<img height="1" width="1" style="display:none" src="https://www.facebook.com/tr?id=341153139571737&amp;ev=PageView&amp;noscript=1">
CAEL Pathways Blog

Opening Training & Learning Pathways for Speakers of Other Languages

By Dr. Katie Brown

Every year, thousands of adult learners take advantage of career training programs like apprenticeships, Integrated Education and Training (IET), and experiential learning. These “learn by doing” programs often serve as an on-ramp to high-demand careers with family-sustaining wages in sectors like health care, technology, skilled trades, and more. They also play a central role in building a fully staffed, economically mobile, future-ready workforce. 

But in order for these programs to be effective, we must ensure that they are accessible to all adult learners – and today, that includes intentionally focusing on English learners, who now account for 1 in 10 working-age adults in the U.S. 

Despite the changing demographics of the U.S. workforce, many career training programs are offered only in English. This disparity is part of a systemic issue: The U.S serves the needs of just 4% of adult English learners. Persisting English barriers limit access to career pathways and drive chronic unemployment and underemployment amongst workers from immigrant and refugee backgrounds, even as local employers struggle with critical staffing shortages across the country. 

There’s good news: workforce development programs are well-positioned to connect working adults with both English and career skills simultaneously – if adult educators reimagine their approach to second language instruction. Rather than treating English proficiency as a prerequisite to workforce training, adult educators can now access tools to incorporate English instruction directly into these programs. 

Models For Success 
Many of the most popular career training pathways – occupations like Certified Nursing Assistant (CNA), Building Construction and Maintenance, CDL Driver, Hospitality, and Child Care Professional – are in frontline fields that are experiencing acute and ongoing worker shortages. Immigrant and refugee workers are well-positioned to help fill staffing gaps,  and forward-looking adult educators are using an approach called upskilling with English upskilling to open opportunity: 

  • Bucks County Community College, based in Pennsylvania, is committed to connecting adult English learners – including a growing number of Ukrainian refugees - in its most popular career programs, including CNA certification. Adult English learners can access courses like “English for Certified Nursing Assistants” to prepare them for CNA courses and licensing exams. 
  • Denver-based Emily Griffith Technical College uses English upskilling to prepare adult English learners for its barbering and cosmetology programs. English learners can access a mobile-first English platform that includes pathways like “English for Cosmetology,” built with real-world content focused on hair, skin, and nail care, along with salon management. The approach connects learners with both English vocabulary and basic job skills simultaneously – and instructors see adult English learners advance to career programs more efficiently.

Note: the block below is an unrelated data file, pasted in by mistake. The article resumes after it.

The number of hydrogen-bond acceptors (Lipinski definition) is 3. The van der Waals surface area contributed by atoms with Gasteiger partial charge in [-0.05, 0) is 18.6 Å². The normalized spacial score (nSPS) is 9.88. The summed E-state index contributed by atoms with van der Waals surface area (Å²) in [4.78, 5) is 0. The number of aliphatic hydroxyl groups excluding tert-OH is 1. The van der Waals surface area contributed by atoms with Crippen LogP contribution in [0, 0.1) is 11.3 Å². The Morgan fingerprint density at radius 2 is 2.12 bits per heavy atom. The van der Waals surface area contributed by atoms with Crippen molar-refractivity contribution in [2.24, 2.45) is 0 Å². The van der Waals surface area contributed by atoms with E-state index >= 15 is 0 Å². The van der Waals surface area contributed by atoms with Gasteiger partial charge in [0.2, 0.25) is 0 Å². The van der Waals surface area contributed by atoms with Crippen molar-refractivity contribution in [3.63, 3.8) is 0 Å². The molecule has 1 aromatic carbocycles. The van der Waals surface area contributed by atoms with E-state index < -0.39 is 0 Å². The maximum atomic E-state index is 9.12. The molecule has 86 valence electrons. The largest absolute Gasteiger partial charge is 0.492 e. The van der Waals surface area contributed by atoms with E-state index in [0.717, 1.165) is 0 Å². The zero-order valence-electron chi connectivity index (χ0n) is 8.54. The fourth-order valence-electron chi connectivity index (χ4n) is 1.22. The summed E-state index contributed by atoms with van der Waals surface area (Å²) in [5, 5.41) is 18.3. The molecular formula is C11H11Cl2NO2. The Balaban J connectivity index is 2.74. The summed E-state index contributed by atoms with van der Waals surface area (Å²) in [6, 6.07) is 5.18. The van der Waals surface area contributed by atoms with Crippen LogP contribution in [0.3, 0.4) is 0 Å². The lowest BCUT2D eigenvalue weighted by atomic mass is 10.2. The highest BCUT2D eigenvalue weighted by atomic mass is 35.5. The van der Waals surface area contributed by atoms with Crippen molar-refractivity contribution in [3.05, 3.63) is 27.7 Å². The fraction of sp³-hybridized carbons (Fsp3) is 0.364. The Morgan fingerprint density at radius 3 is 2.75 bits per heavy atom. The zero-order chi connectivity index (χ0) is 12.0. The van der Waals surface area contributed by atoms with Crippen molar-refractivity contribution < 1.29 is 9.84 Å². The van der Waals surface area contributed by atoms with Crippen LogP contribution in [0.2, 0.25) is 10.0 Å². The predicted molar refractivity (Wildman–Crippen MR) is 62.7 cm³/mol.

• In Texas, Austin Community College uses English upskilling to open career pathways for Internationally Trained Professionals (ITPs) – immigrants and refugees who have experience and credentials earned in other countries – by connecting learners with English, career skills, and tools to search for jobs, network, and prepare for interviews simultaneously. Rather than requiring ITPs to repeat coursework and training, the approach connects ITPs with the English and U.S. workforce skills to leverage their existing education and experience in the U.S. job market. 
  • California-based ADVANCE, a workforce development network that includes Lake Tahoe Community College, used English upskilling to make its ski lift apprenticeship program more accessible to immigrants and refugees. A custom English course built with real-world apprenticeship materials – including training manuals and technical training – effectively serves as an on-ramp to the full apprenticeship program, helping adult English learners meet their career goals faster.

English upskilling is a proven approach: A recent survey of more than 6,000 workers from immigrant and refugee backgrounds shows the promise of this approach for IET programs and more.  A full 95% of workers said that English upskilling helped them improve their confidence in using English; another 93% reported saving time at work as a result of improved English skills. And 87% achieved a career goal like getting a promotion at their job – or starting a new one. 

English skills are workforce skills – and should be taught like any other career skill in job training programs. 

Dr. Katie Brown is Founder and Chief Education Officer at EnGen, a Certified B Corporation that partners with community colleges, employers, and government institutions to deliver personalized, career-aligned, mobile first English upskilling to speakers of other languages.

Subscribe by email